Welcome to the 2014 MLB All-Star Game, Where the Devout Will Attend a Seeker Church
One Easter Sunday during college, I pulled on my wrinkled khakis and last clean dress shirt and walked a couple of blocks to the closest Methodist church. This church had its roots in the antebellum South, but despite being within sight of the major state university, it seemed to have stopped replacing members when they died. There were only three people in the building under 40 that day: the pastor, his wife, and me.
Yet that morning represented a bumper crop of worshipers, some 80 people or so. The regular attendees looked a little bewildered — not unwelcoming or put out, but surprised to see the tiny brick building so full.
I’m a certain kind of baseball fan. I don’t watch the local team every night, because I turn on MLB.TV at 7 p.m. ET and flip from game to game until the last extra-inning contest on the West Coast concludes. I don’t check the box score in the paper every morning, because I scour the stat pages on Baseball-Reference and FanGraphs, occasionally paying subscription fees for the privilege. Chances are that if you clicked through the handful of links it takes to get from the ESPN homepage to this blog post, you’re like me: You’re the devout, and you’re the audience for which I write.
The All-Star Game has a different audience. In baseball, October and mid-July are the showcases, the seeker services, the times when the powers that be move the walls of the synagogue back to accommodate the people who only come twice a year.
For those of us who sit in front of our TVs and computers each night and routinely make it out to the ballpark, it’s bewildering to see the Church of Baseball packed to overflowing. It’s also easy to complain: The game shouldn’t determine home-field advantage in the World Series; the rosters are too big; the uniforms are ugly; Tyler Clippard made the team and Stephen Strasburg didn’t; there are too many relievers, too many one-month wonders, too many Derek Jeter tributes. Whatever. Ask 10 people who care way too much about baseball and you’ll get 10 different criticisms of the All-Star Game. As often as not, those people will refuse to even watch, instead moaning about how there’s no baseball Wednesday night.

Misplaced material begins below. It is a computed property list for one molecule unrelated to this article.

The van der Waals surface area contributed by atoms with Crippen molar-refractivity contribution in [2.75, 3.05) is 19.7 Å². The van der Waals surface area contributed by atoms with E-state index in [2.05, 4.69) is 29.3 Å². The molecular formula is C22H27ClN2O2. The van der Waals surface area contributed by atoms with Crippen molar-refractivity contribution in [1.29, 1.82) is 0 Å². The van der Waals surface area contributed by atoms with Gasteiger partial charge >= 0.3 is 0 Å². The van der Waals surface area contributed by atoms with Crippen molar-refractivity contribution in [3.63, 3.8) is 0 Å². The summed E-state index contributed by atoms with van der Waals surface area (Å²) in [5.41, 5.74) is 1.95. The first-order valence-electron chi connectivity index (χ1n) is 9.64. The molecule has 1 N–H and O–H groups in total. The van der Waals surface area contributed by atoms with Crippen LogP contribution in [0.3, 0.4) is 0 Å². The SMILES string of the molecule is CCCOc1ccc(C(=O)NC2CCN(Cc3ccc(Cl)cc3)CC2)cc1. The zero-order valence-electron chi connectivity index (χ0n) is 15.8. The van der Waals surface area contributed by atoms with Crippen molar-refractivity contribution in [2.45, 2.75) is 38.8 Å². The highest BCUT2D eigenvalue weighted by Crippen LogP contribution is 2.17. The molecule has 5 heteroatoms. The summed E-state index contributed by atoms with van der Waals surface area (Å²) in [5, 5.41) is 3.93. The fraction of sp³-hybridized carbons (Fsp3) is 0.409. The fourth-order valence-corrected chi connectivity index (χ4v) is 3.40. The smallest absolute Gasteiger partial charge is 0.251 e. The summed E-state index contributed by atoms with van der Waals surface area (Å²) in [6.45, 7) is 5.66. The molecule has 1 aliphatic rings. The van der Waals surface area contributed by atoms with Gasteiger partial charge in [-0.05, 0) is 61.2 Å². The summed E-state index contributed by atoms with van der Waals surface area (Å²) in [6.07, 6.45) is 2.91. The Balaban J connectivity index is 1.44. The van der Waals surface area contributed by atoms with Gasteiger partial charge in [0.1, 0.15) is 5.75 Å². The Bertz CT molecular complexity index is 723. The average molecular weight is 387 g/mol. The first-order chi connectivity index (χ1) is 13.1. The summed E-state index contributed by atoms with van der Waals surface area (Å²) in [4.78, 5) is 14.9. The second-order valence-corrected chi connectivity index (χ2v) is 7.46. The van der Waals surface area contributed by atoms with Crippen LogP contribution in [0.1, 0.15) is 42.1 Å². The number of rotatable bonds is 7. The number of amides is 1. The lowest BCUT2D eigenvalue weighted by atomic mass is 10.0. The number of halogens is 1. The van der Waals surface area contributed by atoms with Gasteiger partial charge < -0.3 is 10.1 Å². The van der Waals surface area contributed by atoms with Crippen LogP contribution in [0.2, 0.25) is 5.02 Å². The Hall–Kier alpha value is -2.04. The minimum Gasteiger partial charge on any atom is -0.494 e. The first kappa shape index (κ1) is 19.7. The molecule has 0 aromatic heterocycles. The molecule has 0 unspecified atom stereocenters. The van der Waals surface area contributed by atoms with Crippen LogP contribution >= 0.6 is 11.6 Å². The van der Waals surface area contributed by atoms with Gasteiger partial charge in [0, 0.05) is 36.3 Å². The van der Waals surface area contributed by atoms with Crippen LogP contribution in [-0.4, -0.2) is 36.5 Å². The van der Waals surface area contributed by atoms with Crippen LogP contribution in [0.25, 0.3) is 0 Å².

That mixture of cynicism and boredom is incredibly difficult to overcome. It’s hard to suddenly find yourself in an audience full of people who don’t know Josh Donaldson if you’ve spent 18 months wondering where he fits among the best players in the game. It’s hard not to feel crowded out by people who are nonplussed by the absence of Buster Posey, Yadier Molina, and Brian McCann if you know that Jonathan Lucroy, Devin Mesoraco, and Salvador Perez have been just as good or better. Tonight’s All-Star Game won’t be a spectacle for people who value Jason Heyward’s glowing advanced defensive metrics over Justin Morneau’s batting average, or those who understand that Kurt Suzuki is a bad pitch framer.
But baseball isn’t for the diehards alone. And even if it were, how jaded would we be to forget the time before we reached that level? When one or two games a week was enough? When we didn’t always find ways to justify staying up late to watch the equivalent of Mike Trout or Yasiel Puig? When we only saw the best players in the game on SportsCenter, because we only watched our local team?
If you’re a baseball fanatic like me, you’ve seen the spectacular so often that it’s become mundane. Like a drunk who builds up a tolerance, you’ve become numb to how amazingly fast Dee Gordon is, and how hard Aroldis Chapman throws, and how mighty Giancarlo Stanton is. But not everyone is like that. And even those of us who are should remember that no greater collection of baseball talent will be assembled this year than it will tonight. Even if we’ve seen it before, it’s worth looking at again.
The All-Star Game isn’t for the devout; it’s for the seekers. The diehards are coming back no matter what, so the hope is to get a few new fans in the door and turn a couple of casual consumers into something more. If our community fails to grow, fails to evangelize, it will slowly fade into irrelevance.
I doubt any of the aging congregation learned anything new that Sunday; every pastor in the world gives more or less the same sermon on Easter, and anyone who knows what a church is knows that sermon. But on Easter, those people aren’t the audience. At the beginning of the service, the pastor looked out at the unusually full sanctuary and welcomed the visitors, newcomers, and Christmas and Easter slackers.
“You know,” he said, “we’re here every Sunday.”